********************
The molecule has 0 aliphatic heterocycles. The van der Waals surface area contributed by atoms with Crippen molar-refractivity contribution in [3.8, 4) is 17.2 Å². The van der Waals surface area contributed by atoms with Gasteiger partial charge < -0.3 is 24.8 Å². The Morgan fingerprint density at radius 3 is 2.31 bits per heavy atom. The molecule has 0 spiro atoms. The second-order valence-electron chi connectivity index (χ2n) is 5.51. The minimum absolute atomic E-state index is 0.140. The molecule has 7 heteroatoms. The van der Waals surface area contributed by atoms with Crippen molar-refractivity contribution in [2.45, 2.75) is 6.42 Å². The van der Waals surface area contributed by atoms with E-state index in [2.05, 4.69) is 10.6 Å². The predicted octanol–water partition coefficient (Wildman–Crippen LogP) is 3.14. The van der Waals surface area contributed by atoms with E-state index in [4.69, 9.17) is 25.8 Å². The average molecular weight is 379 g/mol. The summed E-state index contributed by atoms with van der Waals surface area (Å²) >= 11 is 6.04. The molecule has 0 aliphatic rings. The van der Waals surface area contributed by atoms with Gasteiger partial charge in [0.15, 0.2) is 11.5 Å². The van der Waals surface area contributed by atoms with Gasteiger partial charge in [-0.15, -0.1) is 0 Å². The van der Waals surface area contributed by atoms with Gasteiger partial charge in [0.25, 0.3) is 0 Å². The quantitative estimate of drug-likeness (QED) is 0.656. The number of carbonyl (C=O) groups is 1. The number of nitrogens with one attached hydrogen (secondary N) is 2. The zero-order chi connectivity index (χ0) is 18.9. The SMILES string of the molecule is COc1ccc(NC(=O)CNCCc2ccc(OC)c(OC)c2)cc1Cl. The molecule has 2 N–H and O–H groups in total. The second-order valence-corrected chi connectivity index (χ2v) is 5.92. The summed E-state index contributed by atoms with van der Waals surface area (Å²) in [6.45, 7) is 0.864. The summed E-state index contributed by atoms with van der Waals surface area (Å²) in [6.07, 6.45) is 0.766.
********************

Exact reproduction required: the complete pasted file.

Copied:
The molecule has 0 aliphatic heterocycles. The van der Waals surface area contributed by atoms with Crippen molar-refractivity contribution in [3.8, 4) is 17.2 Å². The van der Waals surface area contributed by atoms with Gasteiger partial charge < -0.3 is 24.8 Å². The Morgan fingerprint density at radius 3 is 2.31 bits per heavy atom. The molecule has 0 spiro atoms. The second-order valence-electron chi connectivity index (χ2n) is 5.51. The minimum absolute atomic E-state index is 0.140. The molecule has 7 heteroatoms. The van der Waals surface area contributed by atoms with Crippen molar-refractivity contribution in [2.45, 2.75) is 6.42 Å². The van der Waals surface area contributed by atoms with E-state index in [2.05, 4.69) is 10.6 Å². The predicted octanol–water partition coefficient (Wildman–Crippen LogP) is 3.14. The van der Waals surface area contributed by atoms with E-state index in [4.69, 9.17) is 25.8 Å². The average molecular weight is 379 g/mol. The summed E-state index contributed by atoms with van der Waals surface area (Å²) >= 11 is 6.04. The molecule has 0 aliphatic rings. The van der Waals surface area contributed by atoms with Gasteiger partial charge in [0.15, 0.2) is 11.5 Å². The van der Waals surface area contributed by atoms with Gasteiger partial charge in [-0.15, -0.1) is 0 Å². The van der Waals surface area contributed by atoms with Gasteiger partial charge in [0.25, 0.3) is 0 Å². The quantitative estimate of drug-likeness (QED) is 0.656. The number of carbonyl (C=O) groups is 1. The number of nitrogens with one attached hydrogen (secondary N) is 2. The zero-order chi connectivity index (χ0) is 18.9. The SMILES string of the molecule is COc1ccc(NC(=O)CNCCc2ccc(OC)c(OC)c2)cc1Cl. The molecule has 2 N–H and O–H groups in total. The second-order valence-corrected chi connectivity index (χ2v) is 5.92. The summed E-state index contributed by atoms with van der Waals surface area (Å²) in [6.45, 7) is 0.864. The summed E-state index contributed by atoms with van der Waals surface area (Å²) in [6.07, 6.45) is 0.766.